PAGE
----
Odell Beckham

Contributed photo--Newman football coach Nelson Stewart interacts with ESPN analyst Herman Edwards, and New York Giants receiver Odell Beckham Jr., who played for Stewart at Newman. Beckham is in Orlando, Florida, for the Pro Bowl and invited Stewart as part of an NFL program honoring the players' most influential coaches. 

Nelson Stewart and his wife Emily sat in the stands and watched as Odell Beckham Jr. took a lap around the field after the NFC's practice in preparation for Sunday's Pro Bowl.

Beckham Jr., the New York Giants receiver, was high-fiving every one of his fans that he could.

He signed as many autographs as he could as fans chanted his name.

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Nelson Stewart, Beckham's high school coach at Isidore Newman School, glanced over at his wife, who was recording it all to capture the moment.

"We both kind of teared up," Stewart said. "It's so surreal. This is a long way from Lupin Field."

Lupin Field, located on Newman's uptown campus, is over 600 miles away from Orlando, Florida, where Beckham is this week. But Beckham makes sure to keep his hometown and his alma mater close at all times.

It's why his high school coach is in Orlando with him and will be on the field when Beckham takes the field during the pregame introduction. Stewart and his wife traveled to Orlando this week to join Beckham. It's part of a program where players invite their most influential coaches.

"He's always been there for me since Day 1," Beckham said during a Saturday morning interview on ESPN's SportsCenter.

This is OBJ's third Pro Bowl trip in his three seasons, a no-brainer of a pick after hauling in 101 catches for 1,367 yards and 10 touchdowns this season. He caught eight of those passes against the Saints in an early game this season. That was the game he wore the Mardi Gras-themed cleats with the words "NOLA Boy" on them during pregame warm-ups. Later in the season, he wore cleats with the actual grass from Lupin Field implanted in them. For Beckham, the city and his high school alma mater are always close to him.

Stewart surprised Beckham with his high school jersey during Saturday's SportsCenter segment.

It was the No. 3 jersey from Beckham's freshman year. It's the number he wore throughout his high school career. Nobody has worn that number again, although the school hasn't officially retired it yet.

Eventually the school will.

Currently, the No. 18 (worn by Peyton, Eli and Cooper Manning) is the only Newman number that has been retired. It was retired in 2007.

It hangs on a wall overlooking the football field at Newman.

"Just to the right of the Manning jersey is an opener area," Stewart said. "It's almost prophetic that Odell's jersey will be there. It used to be that everyone thought about 18. But now there are two numbers. Next to 18, it's the most special number we have."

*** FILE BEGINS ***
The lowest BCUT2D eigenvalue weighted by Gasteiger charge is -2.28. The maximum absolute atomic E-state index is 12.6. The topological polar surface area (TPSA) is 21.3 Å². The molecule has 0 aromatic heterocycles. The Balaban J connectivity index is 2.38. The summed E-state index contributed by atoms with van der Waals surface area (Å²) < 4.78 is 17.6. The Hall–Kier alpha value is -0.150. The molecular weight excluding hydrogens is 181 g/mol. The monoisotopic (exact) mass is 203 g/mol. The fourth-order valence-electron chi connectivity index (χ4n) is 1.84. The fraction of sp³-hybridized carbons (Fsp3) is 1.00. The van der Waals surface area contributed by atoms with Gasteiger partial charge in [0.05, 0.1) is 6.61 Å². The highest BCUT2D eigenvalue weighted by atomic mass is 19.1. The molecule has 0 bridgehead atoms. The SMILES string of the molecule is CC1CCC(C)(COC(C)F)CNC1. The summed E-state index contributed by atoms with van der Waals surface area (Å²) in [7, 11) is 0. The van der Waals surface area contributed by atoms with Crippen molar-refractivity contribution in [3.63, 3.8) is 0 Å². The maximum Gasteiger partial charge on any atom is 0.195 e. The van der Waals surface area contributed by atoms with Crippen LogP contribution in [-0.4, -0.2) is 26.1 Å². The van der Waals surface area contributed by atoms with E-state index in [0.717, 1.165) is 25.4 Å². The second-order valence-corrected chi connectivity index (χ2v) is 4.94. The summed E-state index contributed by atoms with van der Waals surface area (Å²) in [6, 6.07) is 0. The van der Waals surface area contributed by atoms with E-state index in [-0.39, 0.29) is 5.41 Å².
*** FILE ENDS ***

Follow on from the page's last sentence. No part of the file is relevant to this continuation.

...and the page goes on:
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And for Stewart, Beckham was always a special player, the best one he's coached since taking over as head coach at Newman.

"Every time he touched the football, he would just take your breath away," Stewart said.

But it was a moment when Beckham had left Newman that Stewart really got a glimspe of how special Beckham was.

Beckham was a freshman at LSU and the Tigers had just lost the national championship game to Alabama. The game was played in the Superdome, just a few miles away from Newman.

The next morning, Beckham was on Lupin Field, running.

"That was the moment for me," Stewart said. "There is something special here when you have an 18-year old kid who just lost the national championship and he's back at his old high school at 10 in the morning the next day to work."

That type of work ethic, Stewart says, is what has helped Beckham become one of the best receivers in the league. With that fame has also come plenty of criticism, especially with Beckham's often times flamboyant antics on and off the field. His on-the-field rivalry with cornerback Josh Norman has been well-documented. So was his trip to Florida early in the week of the Giants' playoff loss to the Green Bay Packers.

"When you are playing at the level he is, the spotlight is always on you whether good or bad," Stewart said. "His passion and his competitiveness are his best attributes. Sometimes the way it's conveyed or the way it comes out people may take the wrong way. Obviously he is still young, and it's a process. But when you go to that locker room I can tell you how they feel about him."

His teammates voted him Most Valuable Player this season. Stewart thinks before all is said and done that Beckham will eventually become one of the NFL's all-time greats, a spot that would eventually land him in Canton, Ohio.

"It's surprising, just the magnitude of it all," Stewart said. "You don't realize it at the time that you're coaching a Michael Jordan type, which is what he is now. The magic of it to me is that he's in the spotlight, but you can sit down with him and have a regular conversation and he is so authentic and humble, which is how I've always known him. He's a real hard-working, humble kid and always remembers the people from his past that helped him get him where he is.

It's why Stewart was in Orlando this week to see the guy who was No. 13 on a list published last year as one of the most marketable athletes in the world. He was the highest ranked NFL player on the list.

But to Stewart?

"He's the same kid from Jefferson Avenue to me."

Follow Rod Walker on Twitter, @rwalkeradvocate.